After college, Staats taught and then went to work for United States Manufacturing in Pasadena, which makes artificial limb components. He returned to UCLA when the retirement of the prosthetic school’s director, John Bray, put the institution in jeopardy. Because the school was not funded--and still is not--by the University of California, it survives on federal grants.
With the director gone, no one was writing grant proposals. “They thought they might close the program,” Staats said.
In what he describes as a crazy decision, Staats resigned his job and returned to UCLA in 1982 to try to resurrect the program. He wrote a grant proposal to the U. S. Department of Education and heard nothing for months.
“Things were getting a bit threadbare at home” when word finally came that the grant had been approved for three more years, he said.
UCLA is a recognized leader in work on artificial legs, especially in creating new techniques in limb-making that can be easily taught to prosthetists in a classroom or a war zone.
Staats has tutored doctors in Mexico and Spain, and visited Moscow to show how leg amputees from the war in Afghanistan can be made to walk without a limp and without pain.
“We can make people get up and walk,” he said.
“If you lost a limb and had it cut off above the knee, Tim is the guy you want to work on you,” said Edmunds, of the World Rehabilitation Fund. “He has an incredible kind of a nuts-and-bolts sense. If I’ve got a tough problem, I’ll go to Tim. If I want somebody to look at a specific problem in an area, Tim Staats is the guy we go to every time.”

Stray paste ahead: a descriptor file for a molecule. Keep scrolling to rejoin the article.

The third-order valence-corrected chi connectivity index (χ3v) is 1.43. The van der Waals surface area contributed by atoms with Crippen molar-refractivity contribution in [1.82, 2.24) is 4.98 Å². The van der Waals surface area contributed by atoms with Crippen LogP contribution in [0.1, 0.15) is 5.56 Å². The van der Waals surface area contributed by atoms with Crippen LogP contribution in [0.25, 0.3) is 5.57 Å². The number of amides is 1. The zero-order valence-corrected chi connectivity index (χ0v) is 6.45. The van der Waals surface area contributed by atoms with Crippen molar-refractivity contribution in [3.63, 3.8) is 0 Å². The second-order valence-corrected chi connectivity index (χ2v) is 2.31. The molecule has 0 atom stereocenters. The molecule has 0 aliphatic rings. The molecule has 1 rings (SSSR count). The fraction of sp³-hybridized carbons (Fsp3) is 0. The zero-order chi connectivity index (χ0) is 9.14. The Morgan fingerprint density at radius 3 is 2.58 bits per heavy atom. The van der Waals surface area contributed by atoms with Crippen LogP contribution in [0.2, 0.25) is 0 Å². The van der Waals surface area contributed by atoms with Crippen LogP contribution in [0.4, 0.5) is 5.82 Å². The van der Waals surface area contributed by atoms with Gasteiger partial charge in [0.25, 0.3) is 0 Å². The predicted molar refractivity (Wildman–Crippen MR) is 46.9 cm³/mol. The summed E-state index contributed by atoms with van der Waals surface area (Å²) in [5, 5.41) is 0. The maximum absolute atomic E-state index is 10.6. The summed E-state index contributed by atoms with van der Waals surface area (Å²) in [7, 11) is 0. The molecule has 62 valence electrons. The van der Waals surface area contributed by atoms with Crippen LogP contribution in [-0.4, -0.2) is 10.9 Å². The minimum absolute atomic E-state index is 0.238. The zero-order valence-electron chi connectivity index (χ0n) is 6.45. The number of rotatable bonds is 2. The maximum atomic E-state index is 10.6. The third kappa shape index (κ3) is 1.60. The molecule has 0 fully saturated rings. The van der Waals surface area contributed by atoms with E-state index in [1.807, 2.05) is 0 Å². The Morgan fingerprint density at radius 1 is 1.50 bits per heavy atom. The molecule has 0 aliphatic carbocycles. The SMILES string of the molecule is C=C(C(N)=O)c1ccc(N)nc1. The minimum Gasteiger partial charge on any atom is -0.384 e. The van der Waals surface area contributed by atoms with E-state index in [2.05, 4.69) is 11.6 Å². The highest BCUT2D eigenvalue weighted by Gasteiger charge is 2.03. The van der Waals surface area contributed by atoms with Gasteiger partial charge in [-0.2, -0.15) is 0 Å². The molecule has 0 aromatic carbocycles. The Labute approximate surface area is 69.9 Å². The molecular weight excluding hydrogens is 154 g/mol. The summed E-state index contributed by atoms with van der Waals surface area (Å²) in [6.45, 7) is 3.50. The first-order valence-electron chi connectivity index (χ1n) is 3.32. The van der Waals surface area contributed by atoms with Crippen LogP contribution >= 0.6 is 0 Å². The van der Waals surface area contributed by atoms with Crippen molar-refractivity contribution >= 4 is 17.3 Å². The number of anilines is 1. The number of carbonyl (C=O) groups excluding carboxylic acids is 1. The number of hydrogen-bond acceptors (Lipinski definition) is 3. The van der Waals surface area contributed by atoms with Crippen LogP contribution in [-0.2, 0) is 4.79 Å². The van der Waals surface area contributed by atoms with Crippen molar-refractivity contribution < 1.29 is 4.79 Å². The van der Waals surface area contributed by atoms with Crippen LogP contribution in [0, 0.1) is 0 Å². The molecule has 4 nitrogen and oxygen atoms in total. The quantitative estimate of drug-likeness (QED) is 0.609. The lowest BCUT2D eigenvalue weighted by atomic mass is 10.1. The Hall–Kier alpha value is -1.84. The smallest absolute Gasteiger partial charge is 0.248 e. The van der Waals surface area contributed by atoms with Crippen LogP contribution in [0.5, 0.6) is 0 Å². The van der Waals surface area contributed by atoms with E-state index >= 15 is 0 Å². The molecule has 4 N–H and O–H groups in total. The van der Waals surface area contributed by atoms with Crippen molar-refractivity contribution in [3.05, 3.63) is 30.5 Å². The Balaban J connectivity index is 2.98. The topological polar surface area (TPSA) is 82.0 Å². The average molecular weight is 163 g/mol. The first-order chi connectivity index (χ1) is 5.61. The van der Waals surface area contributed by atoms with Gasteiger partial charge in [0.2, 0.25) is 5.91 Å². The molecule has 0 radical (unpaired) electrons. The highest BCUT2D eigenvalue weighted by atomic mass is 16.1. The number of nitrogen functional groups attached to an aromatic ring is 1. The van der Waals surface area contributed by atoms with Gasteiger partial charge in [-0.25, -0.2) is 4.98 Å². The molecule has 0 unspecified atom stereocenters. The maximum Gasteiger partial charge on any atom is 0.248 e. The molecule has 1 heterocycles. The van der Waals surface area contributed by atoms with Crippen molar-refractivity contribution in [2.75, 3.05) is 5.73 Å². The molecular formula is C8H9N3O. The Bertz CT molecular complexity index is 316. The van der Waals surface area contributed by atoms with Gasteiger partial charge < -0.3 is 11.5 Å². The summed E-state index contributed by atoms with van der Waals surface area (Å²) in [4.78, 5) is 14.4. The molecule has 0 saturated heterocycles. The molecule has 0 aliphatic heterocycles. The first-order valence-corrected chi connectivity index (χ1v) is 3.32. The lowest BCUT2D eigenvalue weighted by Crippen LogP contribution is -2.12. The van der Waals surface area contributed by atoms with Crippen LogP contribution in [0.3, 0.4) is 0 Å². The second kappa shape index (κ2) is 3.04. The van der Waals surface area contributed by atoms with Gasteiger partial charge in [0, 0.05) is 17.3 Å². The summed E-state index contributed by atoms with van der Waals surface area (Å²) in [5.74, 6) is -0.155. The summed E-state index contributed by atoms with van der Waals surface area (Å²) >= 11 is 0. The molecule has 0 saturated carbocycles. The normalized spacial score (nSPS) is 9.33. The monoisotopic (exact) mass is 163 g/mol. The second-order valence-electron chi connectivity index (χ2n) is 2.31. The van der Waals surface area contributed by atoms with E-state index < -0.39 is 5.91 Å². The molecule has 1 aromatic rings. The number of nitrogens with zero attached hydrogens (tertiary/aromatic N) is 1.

In 1983, Staats was dispatched to Beirut by the World Rehabilitation Fund. Normally exceedingly dangerous for an American, the city was in the control of the Israeli army. Nonetheless, tanks rolled in the streets at night, and Staats dodged gunfire.
He fled the city on the last flight before the airport was closed, but not before completing his tour. It showed that half the prosthetics facilities had been destroyed in a city locked in a civil war that daily produced new amputees.
In addition to assisting war-torn countries, Staats also aids areas that have been struck by natural disaster. He has fabricated limbs for victims of the devastating earthquakes that struck Soviet Armenia.
A Hollywood celebrity who requested anonymity recently paid him to make a new leg for a visiting Vietnamese film director who was injured while fighting for the Viet Cong in the Vietnam War. It took all night and the plastic was still cooling when the director arrived for the final fitting. He asked Staats how he felt about helping a former enemy.
“This is my contribution toward peace,” he replied.
Not all his work is with people in crisis. Staats said he told the producers of “Battlestar Galactica,” a science-fiction television series, that he was the only person in town who could make their four-limbed creatures, named Ovions, move realistically.
“You can pay me now or pay me later,” Staats said he told them.
Call for Help
They went somewhere else, but two weeks before shooting started, he received a call for help. After working long hours to get them ready, the creatures were destroyed in the first scene.
The business of artificial limbs is a flourishing one. Manufacturers sell 10,000 feet each month at prices that range up to several thousand dollars for a luxuriously crafted foot made of a space shuttle-type composite of woven glass and graphite.
Now in favor among female amputees are limbs coated with a new material that has the soft, yielding quality of flesh. Freckles can be added to make the limb look more lifelike.
Styles in prosthetics “go in and out of fashion every month, it seems,” Staats said.
Not everyone wants their limbs to mimic life. Some look upon their artificial limbs as a way to make personal statements. In Staats’ lab on a low hill overlooking Westwood is a plastic leg covered with pictures of a woman in a bathing suit, resembling a World War II-era Betty Grable.
Another limb is adorned with the California Raisins.